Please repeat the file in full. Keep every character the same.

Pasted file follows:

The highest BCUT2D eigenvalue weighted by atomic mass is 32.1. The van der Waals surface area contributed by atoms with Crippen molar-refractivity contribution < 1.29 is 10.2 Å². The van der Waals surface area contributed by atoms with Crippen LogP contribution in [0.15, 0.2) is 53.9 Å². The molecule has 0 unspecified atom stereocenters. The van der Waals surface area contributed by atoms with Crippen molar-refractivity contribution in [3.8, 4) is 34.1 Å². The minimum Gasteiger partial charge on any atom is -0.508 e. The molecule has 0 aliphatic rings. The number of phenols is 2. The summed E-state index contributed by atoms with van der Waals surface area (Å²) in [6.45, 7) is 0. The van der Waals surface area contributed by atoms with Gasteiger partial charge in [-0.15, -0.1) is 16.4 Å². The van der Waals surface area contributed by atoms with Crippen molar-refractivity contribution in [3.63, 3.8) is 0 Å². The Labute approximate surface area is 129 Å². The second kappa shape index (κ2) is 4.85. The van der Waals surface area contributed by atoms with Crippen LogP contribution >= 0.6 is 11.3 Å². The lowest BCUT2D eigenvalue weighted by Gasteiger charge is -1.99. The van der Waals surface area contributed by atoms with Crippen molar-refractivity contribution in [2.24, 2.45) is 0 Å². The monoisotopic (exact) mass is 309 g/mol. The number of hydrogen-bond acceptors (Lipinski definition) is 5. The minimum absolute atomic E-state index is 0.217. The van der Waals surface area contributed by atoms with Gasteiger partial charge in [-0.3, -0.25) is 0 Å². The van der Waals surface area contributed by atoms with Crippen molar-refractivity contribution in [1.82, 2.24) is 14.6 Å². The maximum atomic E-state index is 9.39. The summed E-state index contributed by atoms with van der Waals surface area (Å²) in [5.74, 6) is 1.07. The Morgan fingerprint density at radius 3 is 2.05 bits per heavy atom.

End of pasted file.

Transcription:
The highest BCUT2D eigenvalue weighted by atomic mass is 32.1. The van der Waals surface area contributed by atoms with Crippen molar-refractivity contribution < 1.29 is 10.2 Å². The van der Waals surface area contributed by atoms with Crippen LogP contribution in [0.15, 0.2) is 53.9 Å². The molecule has 0 unspecified atom stereocenters. The van der Waals surface area contributed by atoms with Crippen molar-refractivity contribution in [3.8, 4) is 34.1 Å². The minimum Gasteiger partial charge on any atom is -0.508 e. The molecule has 0 aliphatic rings. The number of phenols is 2. The summed E-state index contributed by atoms with van der Waals surface area (Å²) in [6.45, 7) is 0. The van der Waals surface area contributed by atoms with Gasteiger partial charge in [-0.15, -0.1) is 16.4 Å². The van der Waals surface area contributed by atoms with Crippen molar-refractivity contribution in [3.63, 3.8) is 0 Å². The Labute approximate surface area is 129 Å². The second kappa shape index (κ2) is 4.85. The van der Waals surface area contributed by atoms with Crippen LogP contribution >= 0.6 is 11.3 Å². The lowest BCUT2D eigenvalue weighted by Gasteiger charge is -1.99. The van der Waals surface area contributed by atoms with Crippen molar-refractivity contribution in [2.24, 2.45) is 0 Å². The monoisotopic (exact) mass is 309 g/mol. The number of hydrogen-bond acceptors (Lipinski definition) is 5. The minimum absolute atomic E-state index is 0.217. The van der Waals surface area contributed by atoms with Gasteiger partial charge in [-0.3, -0.25) is 0 Å². The van der Waals surface area contributed by atoms with Crippen molar-refractivity contribution in [1.82, 2.24) is 14.6 Å². The maximum atomic E-state index is 9.39. The summed E-state index contributed by atoms with van der Waals surface area (Å²) in [5.74, 6) is 1.07. The Morgan fingerprint density at radius 3 is 2.05 bits per heavy atom.